Twenty years on, three women who topped their classes in Year 12 have found that learning how to fail is just as important as celebrating success. While they all have glamorous careers and degrees from the world's top universities, life has not been all straight As and open doors.
By the time Ceridwen Dovey got her HSC results, she had already been accepted into Harvard University on a scholarship.
The year was 1998, and the South African-born student collapsed in a heap in the Sydney apartment she shared with her sister.
"In some ways I have never worked again as hard as I did in that year," Ms Dovey, now an author, said.
She was enrolled at North Sydney Girl's High School and her academic parents monitored their lives while they were teaching in South Africa.
Ms Dovey was sent Down Under from South Africa aged 15 to complete her studies, and her aptitude for hard work has continued throughout her career.
She managed to not only complete the HSC but also sit the American Suite of Assessments (SATs) which made her eligible to head to the United States for university.
'Stop studying so much'
Around the corner from Ms Dovey's apartment, Dr Sarah Irving-Stonebraker was studying all hours of the day at Wenona School in North Sydney.
"Mum and Dad were always trying to tell me to relax," she said.
"I was very driven, if anything they were like stop studying so much."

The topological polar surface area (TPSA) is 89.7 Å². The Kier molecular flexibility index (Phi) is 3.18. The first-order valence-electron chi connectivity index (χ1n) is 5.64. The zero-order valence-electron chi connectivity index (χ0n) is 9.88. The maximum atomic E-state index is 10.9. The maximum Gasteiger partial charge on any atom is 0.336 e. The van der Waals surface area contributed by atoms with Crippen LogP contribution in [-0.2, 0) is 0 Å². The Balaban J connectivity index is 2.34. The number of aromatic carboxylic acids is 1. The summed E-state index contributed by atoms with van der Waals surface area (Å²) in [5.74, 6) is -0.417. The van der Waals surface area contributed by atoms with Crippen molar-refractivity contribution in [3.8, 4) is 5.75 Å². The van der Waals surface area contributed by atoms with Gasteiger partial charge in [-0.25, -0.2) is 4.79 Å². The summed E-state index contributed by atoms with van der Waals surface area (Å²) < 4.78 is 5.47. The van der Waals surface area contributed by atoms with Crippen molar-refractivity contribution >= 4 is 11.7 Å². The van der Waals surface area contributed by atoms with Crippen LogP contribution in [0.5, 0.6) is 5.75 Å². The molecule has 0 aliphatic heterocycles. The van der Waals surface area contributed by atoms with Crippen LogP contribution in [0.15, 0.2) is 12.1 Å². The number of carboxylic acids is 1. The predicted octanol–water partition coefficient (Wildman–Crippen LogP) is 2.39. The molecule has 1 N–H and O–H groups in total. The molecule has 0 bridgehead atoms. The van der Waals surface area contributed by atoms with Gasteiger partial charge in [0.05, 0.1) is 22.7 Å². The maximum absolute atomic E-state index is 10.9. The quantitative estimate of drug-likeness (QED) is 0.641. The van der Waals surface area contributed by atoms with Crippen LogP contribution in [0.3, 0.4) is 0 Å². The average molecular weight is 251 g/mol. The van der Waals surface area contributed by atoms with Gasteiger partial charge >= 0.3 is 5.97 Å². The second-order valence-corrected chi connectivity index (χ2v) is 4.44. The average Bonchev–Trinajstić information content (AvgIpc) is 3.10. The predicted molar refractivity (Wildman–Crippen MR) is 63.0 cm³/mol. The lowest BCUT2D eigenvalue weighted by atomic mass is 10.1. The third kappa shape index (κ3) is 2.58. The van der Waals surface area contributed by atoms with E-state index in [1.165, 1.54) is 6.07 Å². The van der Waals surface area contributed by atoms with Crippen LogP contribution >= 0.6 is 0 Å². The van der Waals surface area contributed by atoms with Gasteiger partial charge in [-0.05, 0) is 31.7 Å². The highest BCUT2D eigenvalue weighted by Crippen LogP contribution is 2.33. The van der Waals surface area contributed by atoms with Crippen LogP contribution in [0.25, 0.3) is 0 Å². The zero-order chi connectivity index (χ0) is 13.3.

Dr Irving-Stonebraker, now a history professor, had known she wanted to be a historian since visiting Cambridge with her family as a child.
She finished high school with a Universities Admissions Index (UAI) — now known as an Australian Tertiary Admission Rank — of 100, topping the state in the subject of Ancient History.
"I wasn't really stressed because I didn't need a particular UAI but I was trying to prove something to myself," she said.
A goal from the start
Meanwhile, lawyer Keppie Waters, who grew up on the Central Coast, had a geographical barrier to overcome in order to follow her passion.
Ms Waters, who was completing her core HSC subjects from Gosford High School, did an Aboriginal Studies course long distance from Dubbo School of Distance Education.
Like Dr Irving-Stonebraker, she knew from a young age what she wanted to be: a lawyer and advocate for Indigenous Australians.
She said that dream was born after witnessing racial discrimination towards Indigenous students from teachers at primary school.
"I remember standing in the school library going I'm going to be a lawyer and I'm going to work with the Aboriginal community, it was quite a strong, vivid memory," Keppie said.
At the end of Year 12 Ms Waters had received the highest mark in the state for Aboriginal Studies and went to University of Technology, Sydney.
"I did social inquiry and law for a year and then as soon as I got the opportunity, I transferred across to do Indigenous Law," she said.
During her five years of university, honours and practical legal training, Ms Waters volunteered at the Aboriginal Legal Service (ALS) in Redfern.
The opportunity allowed her to shadow senior solicitors, but it wasn't until she was hired by the ALS as a lawyer that she really understood the job.